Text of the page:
Gut Loading – What and How

Nutritional Issues
There were a lot of talks on nutrition at the recent conference for the Association of Reptile and Amphibians Veterinarian (ARAV). A subject that came up a number of times was how to improve nutrition in our insectivores (insect eaters).

The key to a good diet is diversity. Don’t just feed crickets or mealworms. There are lots of different insects out there and many can be delivered to your door. Consider super worms, Phoenix worms, king worms, Dubai cockroaches, fruit flies, grasshoppers, land crustaceans such as folly-polices or pillbugs…there are many to offer. Some of these guys will even eat pinkies.

Aside from our land crustaceans, all insects have an inverse calcium to phosphorous ratio and that needs to be fixed or your little critter will develop painful debilitating disease.

Ca:P =?
There is a complex relationship between calcium, phosphorus and a few other nutrients in the body.

To simplify, we know that most reptiles need at least a 2:1 ratio (recent studies suggest even that may be too low…). This means 2 parts calcium (Ca) to every 1 part phosphorus (P). Most crickets, while high in protein and low in fat, have a Ca:P ratio of 0.14:1. Now that’s quite a bit less than 2 to 1.  Silkworms are considered a better option but they only have a 0.8:1 ratio.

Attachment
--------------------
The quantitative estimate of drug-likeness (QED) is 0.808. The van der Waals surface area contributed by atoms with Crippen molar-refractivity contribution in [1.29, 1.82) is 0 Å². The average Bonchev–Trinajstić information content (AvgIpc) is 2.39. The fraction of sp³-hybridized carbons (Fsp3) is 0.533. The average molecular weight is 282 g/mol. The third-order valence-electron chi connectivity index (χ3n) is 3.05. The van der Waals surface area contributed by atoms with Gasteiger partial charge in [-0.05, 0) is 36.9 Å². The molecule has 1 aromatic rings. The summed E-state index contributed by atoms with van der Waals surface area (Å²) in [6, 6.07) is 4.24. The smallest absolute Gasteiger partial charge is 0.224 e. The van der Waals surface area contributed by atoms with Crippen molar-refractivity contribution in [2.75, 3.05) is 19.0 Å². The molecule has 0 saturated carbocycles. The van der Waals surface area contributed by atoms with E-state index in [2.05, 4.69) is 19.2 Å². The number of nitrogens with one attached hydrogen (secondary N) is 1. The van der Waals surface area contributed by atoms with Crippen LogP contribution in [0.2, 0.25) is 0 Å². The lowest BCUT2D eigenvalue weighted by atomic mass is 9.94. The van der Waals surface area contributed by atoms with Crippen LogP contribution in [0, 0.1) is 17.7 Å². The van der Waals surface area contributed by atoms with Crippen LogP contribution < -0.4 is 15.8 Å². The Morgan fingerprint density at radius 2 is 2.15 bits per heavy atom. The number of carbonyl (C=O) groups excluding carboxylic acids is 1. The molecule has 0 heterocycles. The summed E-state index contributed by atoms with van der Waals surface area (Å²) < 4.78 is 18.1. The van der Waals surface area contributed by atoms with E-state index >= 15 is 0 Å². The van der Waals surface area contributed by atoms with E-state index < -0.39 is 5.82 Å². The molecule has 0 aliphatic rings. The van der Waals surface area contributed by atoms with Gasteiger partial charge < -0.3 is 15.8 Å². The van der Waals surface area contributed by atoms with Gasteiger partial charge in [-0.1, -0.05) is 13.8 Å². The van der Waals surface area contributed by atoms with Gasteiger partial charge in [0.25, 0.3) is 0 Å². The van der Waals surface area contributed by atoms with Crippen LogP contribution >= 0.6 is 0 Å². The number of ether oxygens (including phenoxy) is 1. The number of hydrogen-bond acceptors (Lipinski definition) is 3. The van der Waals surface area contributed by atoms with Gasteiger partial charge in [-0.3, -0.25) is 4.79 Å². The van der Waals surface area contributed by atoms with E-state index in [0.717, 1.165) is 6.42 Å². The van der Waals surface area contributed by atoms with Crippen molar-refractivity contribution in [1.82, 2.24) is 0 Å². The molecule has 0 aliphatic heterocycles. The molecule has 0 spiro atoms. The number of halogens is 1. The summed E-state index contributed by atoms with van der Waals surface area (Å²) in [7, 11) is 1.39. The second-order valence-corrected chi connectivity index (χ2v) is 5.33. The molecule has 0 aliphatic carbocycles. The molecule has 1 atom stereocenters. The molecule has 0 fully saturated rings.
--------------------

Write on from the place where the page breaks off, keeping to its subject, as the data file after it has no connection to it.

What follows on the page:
So what do we do?
Dusting and gut loading!

Most of my clients are familiar with the old “shake and bake ” treatment. Put some insects in a bag with powdered calcium and shake away. But many haven’t heard of gut loading.

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Gut loading refers to the process of feeding the insects a calcium rich food and then feeding that insect to your reptile while the calcium is still in the insect’s gut. We know that gut loading requires feeding for 12 to 24 hours to get the food into the gut. We also know that by 48 hours the calcium levels start to drop off. So you have a window to work within.

Kale! Collard Greens!
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Unfortunately you can’t overcome a 0.14:1 ratio with good calcium rich foods such as in certain greens. You have to use a diet specifically designed with tons of calcium for this to work. Mazuri has two such diets (A Better Bug and High Calcium Gut Loading Diet). We also know that you can’t out any other food in the cage – apparently good gut loading diets taste terrible and the insects will only eat them if there is no other food source. Of course you still need water.

If you are raising your own insects – keep in mind that gut loading foods are only given prior to feeding the insects to your reptile. They have too much calcium and will result in the death of your colony.

Also, if you buy pre-gut loaded insects…how do you know when they last ate? What was fed? Can you be certain these insects are ready for consumption? It’s best to be sure and gut load yourself!